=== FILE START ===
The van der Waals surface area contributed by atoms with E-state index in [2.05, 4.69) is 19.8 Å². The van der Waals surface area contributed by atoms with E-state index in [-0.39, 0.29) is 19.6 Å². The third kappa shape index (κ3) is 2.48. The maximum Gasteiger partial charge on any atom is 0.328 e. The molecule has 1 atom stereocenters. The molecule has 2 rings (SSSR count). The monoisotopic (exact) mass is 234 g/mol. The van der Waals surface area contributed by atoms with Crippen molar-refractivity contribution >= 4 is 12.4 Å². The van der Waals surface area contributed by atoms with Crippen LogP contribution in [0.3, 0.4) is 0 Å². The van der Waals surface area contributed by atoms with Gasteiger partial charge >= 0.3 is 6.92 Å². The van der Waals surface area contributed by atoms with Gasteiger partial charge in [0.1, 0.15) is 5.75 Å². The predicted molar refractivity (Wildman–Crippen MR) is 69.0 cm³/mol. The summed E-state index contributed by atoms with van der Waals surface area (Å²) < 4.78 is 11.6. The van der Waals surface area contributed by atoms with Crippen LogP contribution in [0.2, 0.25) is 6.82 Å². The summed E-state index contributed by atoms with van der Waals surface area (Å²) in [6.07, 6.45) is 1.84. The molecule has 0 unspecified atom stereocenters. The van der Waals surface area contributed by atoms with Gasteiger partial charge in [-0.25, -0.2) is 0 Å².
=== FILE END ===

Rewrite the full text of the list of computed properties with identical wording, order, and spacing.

The van der Waals surface area contributed by atoms with E-state index in [2.05, 4.69) is 19.8 Å². The van der Waals surface area contributed by atoms with E-state index in [-0.39, 0.29) is 19.6 Å². The third kappa shape index (κ3) is 2.48. The maximum Gasteiger partial charge on any atom is 0.328 e. The molecule has 1 atom stereocenters. The molecule has 2 rings (SSSR count). The monoisotopic (exact) mass is 234 g/mol. The van der Waals surface area contributed by atoms with Crippen molar-refractivity contribution >= 4 is 12.4 Å². The van der Waals surface area contributed by atoms with Crippen LogP contribution in [0.3, 0.4) is 0 Å². The van der Waals surface area contributed by atoms with Gasteiger partial charge >= 0.3 is 6.92 Å². The van der Waals surface area contributed by atoms with Gasteiger partial charge in [0.1, 0.15) is 5.75 Å². The predicted molar refractivity (Wildman–Crippen MR) is 69.0 cm³/mol. The summed E-state index contributed by atoms with van der Waals surface area (Å²) < 4.78 is 11.6. The van der Waals surface area contributed by atoms with Crippen LogP contribution in [0.2, 0.25) is 6.82 Å². The summed E-state index contributed by atoms with van der Waals surface area (Å²) in [6.07, 6.45) is 1.84. The molecule has 0 unspecified atom stereocenters. The van der Waals surface area contributed by atoms with Gasteiger partial charge in [-0.25, -0.2) is 0 Å².